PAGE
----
The response to the Coronavirus pandemic has dramatically altered daily routines, and with that how people are consuming digital content. Without the ability to socialize, go to work or even outside, the reallocation of hours was bound to see a surge in engagement with digital.
One North wanted to look at which types of content are seeing increased consumption, and which are not, as firms ramp up their content to address customer concerns.
But the devil is in the details…
Social Media has seen a surge of engagement as people search to find ways to recreate in-person interaction. The increased traffic has left companies such as Facebook scrambling to keep operations up and running.
This extra traffic has increased Social referral traffic to many websites. Below is an example of how One North’s channel distribution changed. At around the midway point of March, when many of the work from home rules began, Social begins taking a bigger proportion of the whole.
While only one example, this is typical of behavior we have seen across our clients.
But not all social has gained. While social sites such as Facebook and Twitter have reportedly surged, career networking site Linkedin may be seeing a decrease in engagement. Google Trends (above) shows a decline in searches for Linkedin around Mid-March.
Although this may be counterintuitive with Linkedin’s role in job searches, perhaps it is a sign that people are not bothering with a job search with so much shut down. The lean into personal or family networks may also reflect the immediate desire to seek out more socialization and engagement.
The rapid-pace change led to a necessity for companies to communicate quickly to customers on how they would be handling the crisis. Email was the tool of choice, for both its more personal tone and ability to capture attention in the inbox.
Though the volume was overwhelming, recipients responded. Validity reported in its State of Email webinar that open rates increased noticeably as travel restrictions and shelter in place orders were announced.
In a summary of Validity’s webinar, Mediapost picked out these interesting stats:
“COVID-19 messages have placed 2% higher in inbox deliverability than non-COVID-19 content. And they are 11% less likely to be marked as spam.
However, people were 10% more likely to open COVID-19 emails over other messages on weekdays four weeks ago — now it’s closer to 7%. But they are 30% more prone to do so on weekends.”
Despite the jokes about not needing to hear how your car dealership was taking precautions, it appears at least core audiences did engage with that communication. But this may shift quickly if businesses aren’t careful not to take advantage of the heightened attention they’re holding. Communications should remain aligned with established brand tone and voice and always be adding value.
Government and Legacy Media
Comscore tracked trends in digital consumption in the week immediately after many changes started to take effect. Authoritative sources such as Government and News saw expected large increases as many searched for answers and tuned in.
The table offered other interesting changes. Education services picked up in a response to many needing to educate their children at home, and the shift in markets saw an uptick in Investments traffic, but not Financial Services as a whole.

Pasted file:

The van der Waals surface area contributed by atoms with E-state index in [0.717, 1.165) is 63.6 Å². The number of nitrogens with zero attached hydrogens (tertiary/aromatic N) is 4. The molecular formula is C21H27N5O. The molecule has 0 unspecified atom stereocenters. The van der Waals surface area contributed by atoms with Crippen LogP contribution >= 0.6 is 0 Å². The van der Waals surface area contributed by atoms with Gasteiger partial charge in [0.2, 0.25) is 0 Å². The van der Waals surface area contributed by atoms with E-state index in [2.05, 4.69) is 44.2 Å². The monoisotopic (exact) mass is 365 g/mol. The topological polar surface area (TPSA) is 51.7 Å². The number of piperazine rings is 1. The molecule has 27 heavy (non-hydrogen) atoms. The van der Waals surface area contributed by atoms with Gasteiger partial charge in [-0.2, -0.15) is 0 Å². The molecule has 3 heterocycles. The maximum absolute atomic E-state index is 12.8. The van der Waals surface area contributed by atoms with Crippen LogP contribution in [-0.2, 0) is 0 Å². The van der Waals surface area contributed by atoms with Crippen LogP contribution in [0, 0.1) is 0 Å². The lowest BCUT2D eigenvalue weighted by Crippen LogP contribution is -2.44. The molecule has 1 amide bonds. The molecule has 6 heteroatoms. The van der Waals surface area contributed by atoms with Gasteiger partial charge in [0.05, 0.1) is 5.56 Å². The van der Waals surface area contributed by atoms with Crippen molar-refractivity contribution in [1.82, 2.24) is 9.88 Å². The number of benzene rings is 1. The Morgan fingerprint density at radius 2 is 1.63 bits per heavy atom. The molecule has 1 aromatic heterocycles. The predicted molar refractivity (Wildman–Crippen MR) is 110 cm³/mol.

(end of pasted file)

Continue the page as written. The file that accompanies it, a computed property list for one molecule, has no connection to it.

Streaming and Video Conferencing
Streaming services such as Twitch and virtual meet-ups such as Zoom have seen popularity grow outside their core followings.
As offices and schools moved to Zoom for all things, people began to see its potential for socializing as well. Virtual happy hours and gatherings have made Zoom the platform of choice to gather with friends, and companies are even using it to keep track with customers (think yoga studios and other services firms). However, this openness has led to a security risk of malicious users overtaking the events, which has plagued Zoom in the past.
Twitch, an online streaming service, has seen large increases. Its popularity mainly stems from the streaming of video gameplay. With many kids home from school, this has been a natural place to see that attention wander to.
On the flip side, not all have seen growth from the changes.
Podcasts have become big business in recent years, but have seen steep declines since many states began issuing shelter-in-place orders.
The most likely culprit is the disappearance of the daily commutes. People have not yet found the replacement for the hour or so each day many could listen in solitude.
We thought there could be other confounding factors. After all, many podcasts cover pop culture and sports, where there is not much news to report. But a look at Spotify (via Quartz) below shows people are not listening as much to music, either, which indicates the podcast format has not fit as neatly into the new routines.
It should be noted that not all podcasts are seeing a decline. As seen previously, news organizations such as Today, Explained by Vox and the BBC are seeing increases in daily listens.
As this crisis moment continues, organizations need to adjust their communications strategy to fit rapidly changing habits. To reach people effectively in their new work environment, we recommend focusing on delivering highly useful content through traditional channels such as Email, Social and publishing to your website. While streaming may evolve to find a place in marketing communications moving forward, the security alone is risky enough to steer clear.